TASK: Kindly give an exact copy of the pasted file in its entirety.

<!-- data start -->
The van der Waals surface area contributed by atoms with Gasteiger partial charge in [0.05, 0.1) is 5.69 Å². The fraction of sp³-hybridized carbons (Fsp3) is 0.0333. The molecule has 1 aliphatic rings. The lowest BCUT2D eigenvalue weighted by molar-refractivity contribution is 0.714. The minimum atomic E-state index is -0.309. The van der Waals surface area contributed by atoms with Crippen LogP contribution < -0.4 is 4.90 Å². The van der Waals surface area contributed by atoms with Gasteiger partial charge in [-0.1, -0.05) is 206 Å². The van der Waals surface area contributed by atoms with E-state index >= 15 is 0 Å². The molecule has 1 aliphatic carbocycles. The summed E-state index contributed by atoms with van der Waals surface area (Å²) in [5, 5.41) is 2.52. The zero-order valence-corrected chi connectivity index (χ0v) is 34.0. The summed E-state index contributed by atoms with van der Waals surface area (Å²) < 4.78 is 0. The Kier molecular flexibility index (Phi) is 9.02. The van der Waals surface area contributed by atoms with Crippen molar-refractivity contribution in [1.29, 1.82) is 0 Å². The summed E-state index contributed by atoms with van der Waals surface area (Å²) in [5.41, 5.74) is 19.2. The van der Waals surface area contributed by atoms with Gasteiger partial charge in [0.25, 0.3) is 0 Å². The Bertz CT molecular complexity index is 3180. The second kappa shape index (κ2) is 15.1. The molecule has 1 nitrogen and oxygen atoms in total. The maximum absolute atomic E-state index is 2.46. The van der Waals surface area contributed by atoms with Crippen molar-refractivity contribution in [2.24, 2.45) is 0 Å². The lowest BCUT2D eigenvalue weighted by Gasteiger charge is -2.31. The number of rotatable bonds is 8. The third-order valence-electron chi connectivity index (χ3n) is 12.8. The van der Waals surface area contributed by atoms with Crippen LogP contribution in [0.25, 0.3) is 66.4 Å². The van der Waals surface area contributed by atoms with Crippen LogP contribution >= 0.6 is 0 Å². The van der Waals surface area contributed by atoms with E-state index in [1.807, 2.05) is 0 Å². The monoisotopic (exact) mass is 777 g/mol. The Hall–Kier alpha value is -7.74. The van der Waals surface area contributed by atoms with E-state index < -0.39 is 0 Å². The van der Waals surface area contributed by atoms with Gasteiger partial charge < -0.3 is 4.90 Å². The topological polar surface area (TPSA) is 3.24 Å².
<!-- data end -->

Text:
The van der Waals surface area contributed by atoms with Gasteiger partial charge in [0.05, 0.1) is 5.69 Å². The fraction of sp³-hybridized carbons (Fsp3) is 0.0333. The molecule has 1 aliphatic rings. The lowest BCUT2D eigenvalue weighted by molar-refractivity contribution is 0.714. The minimum atomic E-state index is -0.309. The van der Waals surface area contributed by atoms with Crippen LogP contribution < -0.4 is 4.90 Å². The van der Waals surface area contributed by atoms with Gasteiger partial charge in [-0.1, -0.05) is 206 Å². The van der Waals surface area contributed by atoms with E-state index >= 15 is 0 Å². The molecule has 1 aliphatic carbocycles. The summed E-state index contributed by atoms with van der Waals surface area (Å²) in [5, 5.41) is 2.52. The zero-order valence-corrected chi connectivity index (χ0v) is 34.0. The summed E-state index contributed by atoms with van der Waals surface area (Å²) < 4.78 is 0. The Kier molecular flexibility index (Phi) is 9.02. The van der Waals surface area contributed by atoms with Crippen molar-refractivity contribution in [1.29, 1.82) is 0 Å². The summed E-state index contributed by atoms with van der Waals surface area (Å²) in [5.41, 5.74) is 19.2. The van der Waals surface area contributed by atoms with Gasteiger partial charge in [0.25, 0.3) is 0 Å². The Bertz CT molecular complexity index is 3180. The second kappa shape index (κ2) is 15.1. The molecule has 1 nitrogen and oxygen atoms in total. The maximum absolute atomic E-state index is 2.46. The van der Waals surface area contributed by atoms with Crippen molar-refractivity contribution in [2.24, 2.45) is 0 Å². The lowest BCUT2D eigenvalue weighted by Gasteiger charge is -2.31. The number of rotatable bonds is 8. The third-order valence-electron chi connectivity index (χ3n) is 12.8. The van der Waals surface area contributed by atoms with Crippen LogP contribution in [0.25, 0.3) is 66.4 Å². The van der Waals surface area contributed by atoms with Crippen LogP contribution >= 0.6 is 0 Å². The van der Waals surface area contributed by atoms with E-state index in [1.807, 2.05) is 0 Å². The monoisotopic (exact) mass is 777 g/mol. The Hall–Kier alpha value is -7.74. The van der Waals surface area contributed by atoms with E-state index < -0.39 is 0 Å². The van der Waals surface area contributed by atoms with Gasteiger partial charge < -0.3 is 4.90 Å². The topological polar surface area (TPSA) is 3.24 Å².